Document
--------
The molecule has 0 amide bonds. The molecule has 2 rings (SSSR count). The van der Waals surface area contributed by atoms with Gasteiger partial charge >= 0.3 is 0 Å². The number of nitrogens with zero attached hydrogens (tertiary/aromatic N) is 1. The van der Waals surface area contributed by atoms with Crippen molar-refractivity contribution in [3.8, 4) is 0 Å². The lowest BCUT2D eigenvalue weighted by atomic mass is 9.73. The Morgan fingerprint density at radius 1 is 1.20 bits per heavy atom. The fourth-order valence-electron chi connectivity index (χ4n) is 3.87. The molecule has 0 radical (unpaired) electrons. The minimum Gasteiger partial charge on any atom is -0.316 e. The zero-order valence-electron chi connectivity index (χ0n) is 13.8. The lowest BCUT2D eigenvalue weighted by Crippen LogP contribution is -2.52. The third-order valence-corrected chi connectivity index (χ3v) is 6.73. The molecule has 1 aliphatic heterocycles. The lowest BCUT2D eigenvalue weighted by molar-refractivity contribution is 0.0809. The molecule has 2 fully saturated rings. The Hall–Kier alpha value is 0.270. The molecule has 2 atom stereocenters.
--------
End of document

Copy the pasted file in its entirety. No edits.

The molecule has 0 amide bonds. The molecule has 2 rings (SSSR count). The van der Waals surface area contributed by atoms with Gasteiger partial charge >= 0.3 is 0 Å². The number of nitrogens with zero attached hydrogens (tertiary/aromatic N) is 1. The van der Waals surface area contributed by atoms with Crippen molar-refractivity contribution in [3.8, 4) is 0 Å². The lowest BCUT2D eigenvalue weighted by atomic mass is 9.73. The Morgan fingerprint density at radius 1 is 1.20 bits per heavy atom. The fourth-order valence-electron chi connectivity index (χ4n) is 3.87. The molecule has 0 radical (unpaired) electrons. The minimum Gasteiger partial charge on any atom is -0.316 e. The zero-order valence-electron chi connectivity index (χ0n) is 13.8. The lowest BCUT2D eigenvalue weighted by Crippen LogP contribution is -2.52. The third-order valence-corrected chi connectivity index (χ3v) is 6.73. The molecule has 1 aliphatic heterocycles. The lowest BCUT2D eigenvalue weighted by molar-refractivity contribution is 0.0809. The molecule has 2 fully saturated rings. The Hall–Kier alpha value is 0.270. The molecule has 2 atom stereocenters.